The district typically gives its congressmen long tenures in Washington; indeed, it elected some of the few truly senior Southern Republican congressmen before the 1950s. Only eight people have represented it since 1921.

List of representatives

Representative Party Years Electoral history
District created March 4, 1805
John-rhea-tn1.jpg John Rhea Democratic-
March 4, 1805 -
March 3, 1815
Redistricted from the at-large district.

[Data unknown/missing.]
Samuel Powell Democratic-
March 4, 1815 -
March 3, 1817
Elected in 1815.

John-rhea-tn1.jpg John Rhea Democratic-
March 4, 1817 -
March 3, 1823
Elected in 1817.

[Data unknown/missing.]
John Blair Jacksonian
March 4, 1823 -
March 3, 1825
[Data unknown/missing.]
Jacksonian March 4, 1825 -
March 3, 1835
[Data unknown/missing.]
William B. Carter Anti-
March 4, 1835 -
March 3, 1837
[Data unknown/missing.]
Whig March 4, 1837 -
March 3, 1841
[Data unknown/missing.]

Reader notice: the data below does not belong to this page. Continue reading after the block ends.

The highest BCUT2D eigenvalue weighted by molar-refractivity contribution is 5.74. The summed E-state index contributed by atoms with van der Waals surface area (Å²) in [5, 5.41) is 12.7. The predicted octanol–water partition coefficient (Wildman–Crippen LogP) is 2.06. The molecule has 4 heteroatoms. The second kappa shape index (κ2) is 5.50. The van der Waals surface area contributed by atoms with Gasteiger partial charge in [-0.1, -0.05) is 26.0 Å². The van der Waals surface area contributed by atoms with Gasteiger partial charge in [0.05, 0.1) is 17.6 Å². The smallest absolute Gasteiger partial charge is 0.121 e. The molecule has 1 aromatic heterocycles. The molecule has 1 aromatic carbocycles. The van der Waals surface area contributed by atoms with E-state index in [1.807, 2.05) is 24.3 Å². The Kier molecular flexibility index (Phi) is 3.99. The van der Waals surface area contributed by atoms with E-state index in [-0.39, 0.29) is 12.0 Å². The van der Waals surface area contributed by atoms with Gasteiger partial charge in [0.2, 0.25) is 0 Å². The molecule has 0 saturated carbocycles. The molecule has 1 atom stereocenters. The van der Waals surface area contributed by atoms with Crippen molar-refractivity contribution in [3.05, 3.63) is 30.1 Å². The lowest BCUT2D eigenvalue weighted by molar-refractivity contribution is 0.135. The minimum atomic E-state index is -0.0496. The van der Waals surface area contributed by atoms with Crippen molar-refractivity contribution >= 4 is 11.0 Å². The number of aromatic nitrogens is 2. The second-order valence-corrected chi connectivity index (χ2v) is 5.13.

Thomas D. Arnold Whig March 4, 1841 -
March 3, 1843
President Andrew Johnson.jpg Andrew Johnson Democratic March 4, 1843 -
March 3, 1853
Elected Governor of Tennessee
Brookins Campbell Democratic March 4, 1853 -
December 25, 1853
Vacant December 25, 1853 -
March 30, 1854
[Data unknown/missing.]
Taylor-nathaniel-green-by-shaver.jpg Nathaniel G. Taylor Whig March 30, 1854 -
March 3, 1855
Lost re-election
Albert G. Watkins Democratic March 4, 1855 -
March 3, 1859
Redistricted from the 2nd district
Thomas Amos Rogers Nelson - Brady-Handy.jpg Thomas A. R. Nelson Opposition March 4, 1859 -
March 3, 1861
Re-elected in 1861, but captured en route to Congress and failed to take his seat.
Civil War and Reconstruction
Taylor-nathaniel-green-by-shaver.jpg Nathaniel G. Taylor Unionist July 24, 1866 -
March 3, 1867
Roderick-randum-butler.jpg Roderick R. Butler Republican March 4, 1867 -